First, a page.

Uncommon talks on common candidate! | Daily News


Uncommon talks on common candidate!

Several events that will have significant implications on how Sri Lanka’s political landscape will take shape occurred last week, highlighting the underlying tensions in the build up to the presidential election later this year.

The first of these took place last Friday, when the third and final reading of the government’s budget was put to the vote in Parliament. It was passed comfortably with a majority of 45 votes with 119 members voting in favour and 74 against.

The ruling United National Front (UNF), the Tamil National Alliance (TNA) and the Ceylon Workers’ Congress (CWC) voted for the third reading of the Budget to be approved while the Joint Opposition (JO) and the Janatha Vimukthi Peramuna (JVP) voted against.

What was most interesting about the vote was that parliamentarians from the Sri Lanka Freedom Party (SLFP) who are not members of the JO abstained from voting. This was despite a public statement from Chairman of the Sri Lanka Podujana Peramuna (SLPP), G. L. Peiris, that the SLFP should first establish its bona fides in its talks with the SLPP by voting against the budget.

The talks between the two parties are a move aimed at unifying the opposition against the UNF at the forthcoming presidential and general elections. More importantly for President Maithripala Sirisena, they are being held with the objective of promoting him as a common presidential candidate.

Now that the SLFP has abstained from voting against the Budget, apparently after discussions with the President and on his direction, it appears to have effectively ended whatever chances it had of teaming up with the SLPP for the presidential election.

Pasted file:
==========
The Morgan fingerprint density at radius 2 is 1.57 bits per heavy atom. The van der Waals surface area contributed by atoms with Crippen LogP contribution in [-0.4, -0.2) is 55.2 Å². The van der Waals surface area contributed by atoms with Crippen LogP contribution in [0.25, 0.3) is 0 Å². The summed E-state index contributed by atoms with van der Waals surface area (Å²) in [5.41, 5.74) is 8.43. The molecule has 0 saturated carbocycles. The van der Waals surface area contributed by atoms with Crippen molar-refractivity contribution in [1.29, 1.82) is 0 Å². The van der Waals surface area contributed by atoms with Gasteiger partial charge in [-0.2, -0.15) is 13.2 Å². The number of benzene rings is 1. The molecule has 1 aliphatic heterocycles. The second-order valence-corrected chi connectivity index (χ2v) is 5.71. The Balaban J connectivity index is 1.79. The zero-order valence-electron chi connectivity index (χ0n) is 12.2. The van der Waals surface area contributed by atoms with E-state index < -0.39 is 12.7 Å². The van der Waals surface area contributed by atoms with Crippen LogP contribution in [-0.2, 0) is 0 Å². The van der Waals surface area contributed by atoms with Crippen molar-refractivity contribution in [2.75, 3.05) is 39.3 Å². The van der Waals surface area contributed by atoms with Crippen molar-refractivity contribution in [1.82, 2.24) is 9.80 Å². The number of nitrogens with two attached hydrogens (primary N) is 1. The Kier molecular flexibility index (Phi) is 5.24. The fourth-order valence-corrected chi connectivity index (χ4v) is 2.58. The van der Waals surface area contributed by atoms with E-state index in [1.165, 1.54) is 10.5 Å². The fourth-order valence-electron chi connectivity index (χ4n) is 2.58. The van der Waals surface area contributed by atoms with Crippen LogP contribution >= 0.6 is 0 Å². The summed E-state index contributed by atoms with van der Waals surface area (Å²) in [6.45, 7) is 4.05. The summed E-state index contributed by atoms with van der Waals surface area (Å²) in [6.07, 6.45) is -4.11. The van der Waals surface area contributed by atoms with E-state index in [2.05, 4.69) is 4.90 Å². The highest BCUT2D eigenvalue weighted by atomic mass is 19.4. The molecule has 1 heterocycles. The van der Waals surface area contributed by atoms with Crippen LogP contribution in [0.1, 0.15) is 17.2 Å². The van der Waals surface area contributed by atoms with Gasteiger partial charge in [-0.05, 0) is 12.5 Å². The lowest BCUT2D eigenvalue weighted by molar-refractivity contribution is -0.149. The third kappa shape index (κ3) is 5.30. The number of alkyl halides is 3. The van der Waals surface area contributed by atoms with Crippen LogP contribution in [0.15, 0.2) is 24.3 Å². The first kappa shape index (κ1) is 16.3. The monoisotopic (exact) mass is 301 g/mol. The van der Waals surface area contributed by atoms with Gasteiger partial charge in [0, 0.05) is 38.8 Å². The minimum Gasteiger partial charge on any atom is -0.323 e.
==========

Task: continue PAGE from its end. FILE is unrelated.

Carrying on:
This then raises the question as to whether the President would contest the election at all. It will be recalled that during the 2015 Presidential election campaign, he pledged to be a one-term President. President Sirisena repeated his promise even after he was elected to office. That was based on the premise that the Executive Presidency would be abolished. That has not eventuated.

Recent political developments

It was clear from recent political developments that the President Sirisena entertained the prospects of a second term. His attempts to appoint Mahinda Rajapaksa as his Prime Minister in October last year were seen by many as an attempt to win over the SLPP.

Had that move succeeded, the SLPP would have been in office now with Mahinda Rajapaksa as Prime Minister. The party would then have been obliged to accede to President Sirisena’s request to run for President as their ‘common’ candidate. However, with the Supreme Court ruling that the dissolution of Parliament was unconstitutional, those plans went awry.

The question now is whether President Sirisena, without the support of the SLPP, wants to go it alone. If his chances of success are a consideration, then the prospects are not inviting because when his faction of the SLFP contested against the SLPP and the United National Party (UNP) at the 2018 Local Government elections, it finished a poor third with only thirteen per cent of the vote.

However, President Sirisena’s loyalists feel differently. They say that he can take his case to the people, arguing that he has acted against corruption on both sides of the political divide. His current crusade against drug trafficking will also stand him in good stead, they believe.

Another major aspect of the President’s strategy came to light on Tuesday. That was when Dayasiri Jayasekera, who is General Secretary of the SLFP, revealed that the President was considering seeking a clarification from the Supreme Court as to when his term of office began.

It will be recalled that previously, in early 2018, the President sought a clarification from the Supreme Court. That was to determine whether the duration of his term of office was six years or five years. The confusion arose because the duration had been reduced from six years to five years by the 19th Amendment to the Constitution. The clarification was to determine whether the change applied to President Sirisena because the 19th Amendment was enacted after he was elected to office.

On that occasion, the Supreme Court, in a unanimous verdict from a five-judge bench that comprised of then Chief Justice Priyasath Dep and Justices Eva Wanasundera, Buvaneka Aluvihare, Sisira de Abrew and K.T. Chitrasiri determined that the tenure applicable to President Sirisena was also five years.